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A component of the Canadian Medication Incident Reporting and Prevention System (CMIRPS).

SafeMedicationUse Newsletter

Taking Life-Saving Medications? Ask for a Care Plan!


care plan

Anyone who takes life-saving medications should have a care plan. A care plan is a way to share important medical and medication information, as well as steps to take in an emergency. It can be valuable to the individual, their support team, and new health care providers.

For example, people living with adrenal insufficiency take medications called corticosteroids, which are needed to keep them alive. During times of illness or stress, a life-threatening situation called adrenal crisis can occur and needs to be treated quickly. received a report from a person living with adrenal insufficiency. The person was not feeling well and went to an emergency department. The person did not have a written care plan from a health care provider that could be shared with staff. Treatment with high-dose corticosteroids for suspected adrenal crisis was delayed for several hours. The person was frustrated and afraid for their safety because they knew that a treatment delay could be fatal. has the following advice for persons who depend on life-saving medications:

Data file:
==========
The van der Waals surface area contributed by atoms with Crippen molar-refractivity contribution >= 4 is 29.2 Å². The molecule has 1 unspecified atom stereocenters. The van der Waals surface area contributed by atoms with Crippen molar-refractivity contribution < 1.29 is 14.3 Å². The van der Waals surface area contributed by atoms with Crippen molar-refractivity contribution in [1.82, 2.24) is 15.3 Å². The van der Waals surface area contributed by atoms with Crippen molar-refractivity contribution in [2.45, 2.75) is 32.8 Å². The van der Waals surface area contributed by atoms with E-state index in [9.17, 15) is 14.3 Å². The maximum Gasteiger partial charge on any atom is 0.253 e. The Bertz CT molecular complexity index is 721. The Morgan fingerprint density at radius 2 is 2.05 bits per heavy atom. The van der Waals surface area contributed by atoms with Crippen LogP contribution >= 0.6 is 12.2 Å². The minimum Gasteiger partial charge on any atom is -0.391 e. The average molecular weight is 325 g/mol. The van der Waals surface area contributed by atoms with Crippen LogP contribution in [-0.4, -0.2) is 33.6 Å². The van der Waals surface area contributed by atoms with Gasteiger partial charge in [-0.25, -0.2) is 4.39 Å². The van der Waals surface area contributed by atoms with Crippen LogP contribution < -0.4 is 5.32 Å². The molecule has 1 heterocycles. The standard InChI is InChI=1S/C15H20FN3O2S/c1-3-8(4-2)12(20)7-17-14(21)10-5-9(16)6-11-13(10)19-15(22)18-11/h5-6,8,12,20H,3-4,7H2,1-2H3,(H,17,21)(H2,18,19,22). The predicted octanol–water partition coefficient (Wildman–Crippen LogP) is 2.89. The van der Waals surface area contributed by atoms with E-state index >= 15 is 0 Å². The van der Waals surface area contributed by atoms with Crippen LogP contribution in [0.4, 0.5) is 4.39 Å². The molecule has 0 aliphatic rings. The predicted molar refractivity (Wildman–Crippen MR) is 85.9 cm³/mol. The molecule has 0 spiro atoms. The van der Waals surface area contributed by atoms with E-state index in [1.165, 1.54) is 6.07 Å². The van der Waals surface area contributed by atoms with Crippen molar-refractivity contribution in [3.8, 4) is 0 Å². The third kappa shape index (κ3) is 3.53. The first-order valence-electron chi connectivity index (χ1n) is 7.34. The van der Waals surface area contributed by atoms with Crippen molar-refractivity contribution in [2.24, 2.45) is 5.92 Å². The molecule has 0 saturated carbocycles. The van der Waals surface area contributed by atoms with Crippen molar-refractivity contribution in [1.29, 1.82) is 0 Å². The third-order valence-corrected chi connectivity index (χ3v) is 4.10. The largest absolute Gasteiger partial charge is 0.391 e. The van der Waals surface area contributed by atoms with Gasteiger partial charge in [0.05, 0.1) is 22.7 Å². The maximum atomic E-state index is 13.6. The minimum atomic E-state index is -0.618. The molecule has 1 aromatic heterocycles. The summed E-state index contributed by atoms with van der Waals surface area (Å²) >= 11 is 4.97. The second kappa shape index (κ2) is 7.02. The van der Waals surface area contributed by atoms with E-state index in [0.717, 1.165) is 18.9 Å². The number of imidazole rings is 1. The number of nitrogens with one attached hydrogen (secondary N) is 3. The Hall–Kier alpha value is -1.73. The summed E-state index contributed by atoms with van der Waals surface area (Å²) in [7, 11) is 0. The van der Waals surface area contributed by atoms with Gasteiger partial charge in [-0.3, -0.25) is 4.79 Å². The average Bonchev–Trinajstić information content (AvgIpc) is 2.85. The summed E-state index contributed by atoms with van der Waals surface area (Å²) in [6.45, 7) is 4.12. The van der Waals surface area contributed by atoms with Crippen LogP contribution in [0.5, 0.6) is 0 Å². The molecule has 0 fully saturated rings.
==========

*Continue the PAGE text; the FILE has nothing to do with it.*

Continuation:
• Ask your doctor or nurse practitioner to develop a care plan. The plan should describe how to manage your medical condition and your medications in case of an emergency.
  • Consider inviting a support person to be with you and your health care team when your plan is being created.
  • Carry a digital and/or hard copy of this care plan to share with other health care providers. In the case of children, their school should get a copy of their care plan.
  • Whenever possible during an emergency, have a support person with you to share the care plan.

Medication safety bulletins contribute to Global Patient Safety Alerts

This newsletter was developed in collaboration with Best Medicines Coalition and Patients for Patient Safety Canada.

Recommendations are shared with healthcare providers, through the ISMP Canada Safety Bulletin, so that changes can be made together.

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